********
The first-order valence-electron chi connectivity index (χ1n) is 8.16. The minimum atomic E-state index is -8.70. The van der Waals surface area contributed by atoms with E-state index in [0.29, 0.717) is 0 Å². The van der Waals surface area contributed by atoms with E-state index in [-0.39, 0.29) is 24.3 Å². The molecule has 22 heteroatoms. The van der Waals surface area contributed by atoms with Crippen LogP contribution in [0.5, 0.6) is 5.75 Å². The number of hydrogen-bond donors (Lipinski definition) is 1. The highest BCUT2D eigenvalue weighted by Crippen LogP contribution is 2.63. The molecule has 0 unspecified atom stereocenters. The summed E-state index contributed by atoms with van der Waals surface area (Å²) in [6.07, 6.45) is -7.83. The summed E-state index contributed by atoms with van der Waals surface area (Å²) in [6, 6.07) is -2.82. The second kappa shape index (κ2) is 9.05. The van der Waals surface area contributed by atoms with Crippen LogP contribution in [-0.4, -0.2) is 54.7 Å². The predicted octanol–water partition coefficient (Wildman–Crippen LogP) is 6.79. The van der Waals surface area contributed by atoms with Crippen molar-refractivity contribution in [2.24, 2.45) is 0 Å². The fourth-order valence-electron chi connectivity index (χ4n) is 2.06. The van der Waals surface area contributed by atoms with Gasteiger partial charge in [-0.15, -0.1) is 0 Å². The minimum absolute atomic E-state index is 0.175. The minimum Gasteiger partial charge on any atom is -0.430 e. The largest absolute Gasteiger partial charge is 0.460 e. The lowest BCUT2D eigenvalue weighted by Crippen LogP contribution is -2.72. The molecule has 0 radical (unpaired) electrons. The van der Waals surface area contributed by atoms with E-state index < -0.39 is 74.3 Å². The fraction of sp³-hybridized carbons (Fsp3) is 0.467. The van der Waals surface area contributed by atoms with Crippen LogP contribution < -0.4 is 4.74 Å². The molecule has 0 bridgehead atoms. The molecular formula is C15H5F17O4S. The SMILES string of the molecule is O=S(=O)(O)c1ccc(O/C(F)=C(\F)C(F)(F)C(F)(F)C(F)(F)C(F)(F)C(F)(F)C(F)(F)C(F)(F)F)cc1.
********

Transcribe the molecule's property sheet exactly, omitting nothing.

The first-order valence-electron chi connectivity index (χ1n) is 8.16. The minimum atomic E-state index is -8.70. The van der Waals surface area contributed by atoms with E-state index in [0.29, 0.717) is 0 Å². The van der Waals surface area contributed by atoms with E-state index in [-0.39, 0.29) is 24.3 Å². The molecule has 22 heteroatoms. The van der Waals surface area contributed by atoms with Crippen LogP contribution in [0.5, 0.6) is 5.75 Å². The number of hydrogen-bond donors (Lipinski definition) is 1. The highest BCUT2D eigenvalue weighted by Crippen LogP contribution is 2.63. The molecule has 0 unspecified atom stereocenters. The summed E-state index contributed by atoms with van der Waals surface area (Å²) in [6.07, 6.45) is -7.83. The summed E-state index contributed by atoms with van der Waals surface area (Å²) in [6, 6.07) is -2.82. The second kappa shape index (κ2) is 9.05. The van der Waals surface area contributed by atoms with Crippen LogP contribution in [-0.4, -0.2) is 54.7 Å². The predicted octanol–water partition coefficient (Wildman–Crippen LogP) is 6.79. The van der Waals surface area contributed by atoms with Crippen molar-refractivity contribution in [2.24, 2.45) is 0 Å². The fourth-order valence-electron chi connectivity index (χ4n) is 2.06. The van der Waals surface area contributed by atoms with Gasteiger partial charge in [-0.15, -0.1) is 0 Å². The minimum absolute atomic E-state index is 0.175. The minimum Gasteiger partial charge on any atom is -0.430 e. The largest absolute Gasteiger partial charge is 0.460 e. The lowest BCUT2D eigenvalue weighted by Crippen LogP contribution is -2.72. The molecule has 0 radical (unpaired) electrons. The van der Waals surface area contributed by atoms with E-state index < -0.39 is 74.3 Å². The fraction of sp³-hybridized carbons (Fsp3) is 0.467. The van der Waals surface area contributed by atoms with Crippen LogP contribution < -0.4 is 4.74 Å². The molecule has 0 bridgehead atoms. The molecular formula is C15H5F17O4S. The SMILES string of the molecule is O=S(=O)(O)c1ccc(O/C(F)=C(\F)C(F)(F)C(F)(F)C(F)(F)C(F)(F)C(F)(F)C(F)(F)C(F)(F)F)cc1.